First Latin Play Since 1936 Boasts Plautus, Laughs, Girls
A "Braggart Soldier" and his declining, but conjugating puella will try to deceive each other this spring in the first Latin play in the College since 1936.
And varily the lusty comedy, Plautus's "Miles Gloriosus," will be the first Latin play in University history to present the feminine gender in the flesh.
The Harvard Classical Players, under the direction of Maurice R. Snowdon, instructor in Classics, and Robert A. Brooks '40, teaching fellow in Classics, slate their production for May 6 and 7 in the Agassiz Theater.
Albert I. Borowitz '51 plays the warrior who boasts of his feats, but is really only a recruiting officer, while Brooks Emmons, Radcliffe '50, is his mistress, and David L. Smith '51 is her rightful lover.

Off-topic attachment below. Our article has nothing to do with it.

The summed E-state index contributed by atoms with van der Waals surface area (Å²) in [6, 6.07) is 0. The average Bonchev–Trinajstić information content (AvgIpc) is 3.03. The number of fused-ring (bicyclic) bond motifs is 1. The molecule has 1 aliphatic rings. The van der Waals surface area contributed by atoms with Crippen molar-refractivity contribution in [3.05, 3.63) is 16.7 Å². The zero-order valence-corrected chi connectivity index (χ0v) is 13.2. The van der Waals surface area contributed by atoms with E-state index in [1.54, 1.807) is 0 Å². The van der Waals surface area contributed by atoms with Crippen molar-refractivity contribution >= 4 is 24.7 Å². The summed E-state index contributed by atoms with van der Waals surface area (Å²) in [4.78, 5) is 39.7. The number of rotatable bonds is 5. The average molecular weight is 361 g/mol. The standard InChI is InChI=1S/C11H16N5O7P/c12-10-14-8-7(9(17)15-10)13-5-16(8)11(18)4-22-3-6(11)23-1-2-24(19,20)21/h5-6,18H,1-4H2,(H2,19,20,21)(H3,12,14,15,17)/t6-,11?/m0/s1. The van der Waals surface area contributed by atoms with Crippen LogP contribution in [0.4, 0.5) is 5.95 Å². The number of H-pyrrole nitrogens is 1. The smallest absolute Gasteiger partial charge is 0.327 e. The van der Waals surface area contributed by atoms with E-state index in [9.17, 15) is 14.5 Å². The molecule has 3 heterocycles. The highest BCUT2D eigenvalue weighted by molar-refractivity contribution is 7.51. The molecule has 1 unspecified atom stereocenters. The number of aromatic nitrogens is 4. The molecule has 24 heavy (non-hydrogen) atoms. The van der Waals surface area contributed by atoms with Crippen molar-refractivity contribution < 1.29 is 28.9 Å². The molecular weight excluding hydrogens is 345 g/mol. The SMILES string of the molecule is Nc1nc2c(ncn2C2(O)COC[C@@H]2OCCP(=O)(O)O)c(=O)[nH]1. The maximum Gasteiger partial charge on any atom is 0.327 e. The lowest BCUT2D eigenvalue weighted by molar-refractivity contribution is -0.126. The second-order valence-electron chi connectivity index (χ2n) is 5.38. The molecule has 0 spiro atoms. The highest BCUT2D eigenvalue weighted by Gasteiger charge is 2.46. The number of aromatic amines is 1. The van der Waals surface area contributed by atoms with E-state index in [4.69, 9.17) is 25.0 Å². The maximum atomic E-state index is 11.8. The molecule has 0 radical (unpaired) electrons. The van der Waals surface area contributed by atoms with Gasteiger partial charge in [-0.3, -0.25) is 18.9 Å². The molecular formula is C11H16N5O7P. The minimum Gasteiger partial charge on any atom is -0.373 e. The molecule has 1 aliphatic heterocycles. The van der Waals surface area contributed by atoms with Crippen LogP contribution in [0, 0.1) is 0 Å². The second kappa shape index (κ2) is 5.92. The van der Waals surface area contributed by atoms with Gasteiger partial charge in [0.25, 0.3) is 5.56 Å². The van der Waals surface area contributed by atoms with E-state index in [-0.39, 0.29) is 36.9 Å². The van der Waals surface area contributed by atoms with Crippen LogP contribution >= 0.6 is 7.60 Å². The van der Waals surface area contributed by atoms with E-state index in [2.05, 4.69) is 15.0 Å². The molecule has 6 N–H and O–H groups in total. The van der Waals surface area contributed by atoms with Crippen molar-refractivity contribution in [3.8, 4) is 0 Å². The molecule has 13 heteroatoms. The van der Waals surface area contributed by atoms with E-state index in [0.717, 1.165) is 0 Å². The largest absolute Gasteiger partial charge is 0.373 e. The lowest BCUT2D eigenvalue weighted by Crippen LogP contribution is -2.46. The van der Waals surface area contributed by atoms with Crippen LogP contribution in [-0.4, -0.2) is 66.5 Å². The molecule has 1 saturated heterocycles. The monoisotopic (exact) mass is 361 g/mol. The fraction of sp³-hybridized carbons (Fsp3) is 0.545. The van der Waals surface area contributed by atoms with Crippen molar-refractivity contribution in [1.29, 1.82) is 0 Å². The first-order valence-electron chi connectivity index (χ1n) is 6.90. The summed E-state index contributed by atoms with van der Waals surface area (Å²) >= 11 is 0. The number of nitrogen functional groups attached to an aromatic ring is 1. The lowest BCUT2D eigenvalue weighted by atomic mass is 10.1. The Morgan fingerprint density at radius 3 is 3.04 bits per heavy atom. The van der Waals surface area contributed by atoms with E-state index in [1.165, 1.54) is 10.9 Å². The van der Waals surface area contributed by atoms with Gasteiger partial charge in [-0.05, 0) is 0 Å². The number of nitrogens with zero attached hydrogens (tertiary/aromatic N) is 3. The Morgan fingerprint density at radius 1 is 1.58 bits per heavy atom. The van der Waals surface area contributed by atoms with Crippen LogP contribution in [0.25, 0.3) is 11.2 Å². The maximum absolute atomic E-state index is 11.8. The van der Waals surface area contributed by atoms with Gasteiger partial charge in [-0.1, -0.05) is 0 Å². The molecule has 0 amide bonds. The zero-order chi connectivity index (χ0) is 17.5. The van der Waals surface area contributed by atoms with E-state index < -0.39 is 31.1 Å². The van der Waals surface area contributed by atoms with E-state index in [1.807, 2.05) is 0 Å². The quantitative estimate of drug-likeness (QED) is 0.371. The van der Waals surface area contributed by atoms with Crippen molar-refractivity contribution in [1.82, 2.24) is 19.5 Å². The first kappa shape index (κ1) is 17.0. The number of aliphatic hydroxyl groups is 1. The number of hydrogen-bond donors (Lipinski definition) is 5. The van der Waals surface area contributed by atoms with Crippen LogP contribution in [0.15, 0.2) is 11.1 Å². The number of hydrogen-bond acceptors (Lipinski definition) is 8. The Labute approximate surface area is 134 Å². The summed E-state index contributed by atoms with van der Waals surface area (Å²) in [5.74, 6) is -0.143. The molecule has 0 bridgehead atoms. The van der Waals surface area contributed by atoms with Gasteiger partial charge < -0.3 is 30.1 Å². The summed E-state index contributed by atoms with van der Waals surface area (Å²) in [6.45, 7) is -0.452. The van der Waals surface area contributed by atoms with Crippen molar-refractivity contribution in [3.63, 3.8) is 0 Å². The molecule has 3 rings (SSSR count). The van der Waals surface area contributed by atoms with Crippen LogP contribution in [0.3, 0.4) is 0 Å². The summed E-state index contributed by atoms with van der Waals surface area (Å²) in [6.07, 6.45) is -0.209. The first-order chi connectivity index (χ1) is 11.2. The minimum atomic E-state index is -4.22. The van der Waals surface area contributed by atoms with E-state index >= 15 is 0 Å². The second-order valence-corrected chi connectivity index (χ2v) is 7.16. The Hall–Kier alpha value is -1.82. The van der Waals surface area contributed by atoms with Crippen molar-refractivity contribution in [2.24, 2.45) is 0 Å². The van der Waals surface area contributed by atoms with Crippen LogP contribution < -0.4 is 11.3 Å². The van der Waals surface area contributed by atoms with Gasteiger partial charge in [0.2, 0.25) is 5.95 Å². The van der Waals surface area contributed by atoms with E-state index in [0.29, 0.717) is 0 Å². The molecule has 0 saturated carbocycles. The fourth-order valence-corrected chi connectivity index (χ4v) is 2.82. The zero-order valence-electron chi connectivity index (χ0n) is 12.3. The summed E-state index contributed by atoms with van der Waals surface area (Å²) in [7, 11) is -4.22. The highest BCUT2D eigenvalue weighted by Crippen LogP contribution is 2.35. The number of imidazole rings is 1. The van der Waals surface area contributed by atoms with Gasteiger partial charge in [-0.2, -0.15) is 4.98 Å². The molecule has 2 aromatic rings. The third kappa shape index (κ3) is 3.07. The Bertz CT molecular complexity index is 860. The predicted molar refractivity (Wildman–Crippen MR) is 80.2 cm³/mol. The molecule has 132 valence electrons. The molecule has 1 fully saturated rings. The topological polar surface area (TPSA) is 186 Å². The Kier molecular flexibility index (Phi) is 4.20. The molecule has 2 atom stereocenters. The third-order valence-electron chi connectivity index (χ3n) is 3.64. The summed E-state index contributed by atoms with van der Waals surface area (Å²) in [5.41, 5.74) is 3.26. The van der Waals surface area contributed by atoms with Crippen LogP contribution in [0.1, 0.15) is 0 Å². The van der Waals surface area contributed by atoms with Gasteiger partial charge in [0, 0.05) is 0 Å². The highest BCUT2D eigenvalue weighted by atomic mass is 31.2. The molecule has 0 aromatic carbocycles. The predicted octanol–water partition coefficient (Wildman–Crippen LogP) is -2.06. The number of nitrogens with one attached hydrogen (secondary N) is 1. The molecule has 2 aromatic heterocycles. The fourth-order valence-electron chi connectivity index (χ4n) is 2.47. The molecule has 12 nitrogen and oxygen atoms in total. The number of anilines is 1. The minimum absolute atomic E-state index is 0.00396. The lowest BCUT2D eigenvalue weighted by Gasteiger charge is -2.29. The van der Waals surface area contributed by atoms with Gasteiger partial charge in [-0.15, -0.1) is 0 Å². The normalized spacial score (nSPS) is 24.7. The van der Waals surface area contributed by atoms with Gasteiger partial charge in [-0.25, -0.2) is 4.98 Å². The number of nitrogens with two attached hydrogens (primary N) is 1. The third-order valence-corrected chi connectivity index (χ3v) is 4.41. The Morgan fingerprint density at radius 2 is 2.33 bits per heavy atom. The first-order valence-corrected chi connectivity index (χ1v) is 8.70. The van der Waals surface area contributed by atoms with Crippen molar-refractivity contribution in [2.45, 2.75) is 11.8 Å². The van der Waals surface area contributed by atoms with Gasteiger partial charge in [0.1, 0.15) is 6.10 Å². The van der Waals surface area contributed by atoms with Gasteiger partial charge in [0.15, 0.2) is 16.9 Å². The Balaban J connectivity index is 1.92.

Dorothea Reynolds, Radcliffe '51, play a firl who "supports her baody with her body," while George I. Mulhern, Jr. '51 is the good slave who "knows more than he says."
The players hope to use many of the same costumes worn in Plautus's "Mostelaria," given 13 years ago as part of the Tercentenary celebration, but will dispense with the classical masks used in that production.
In order to make sure the audience understands the plot, the explanatory prologue will be rendered in English.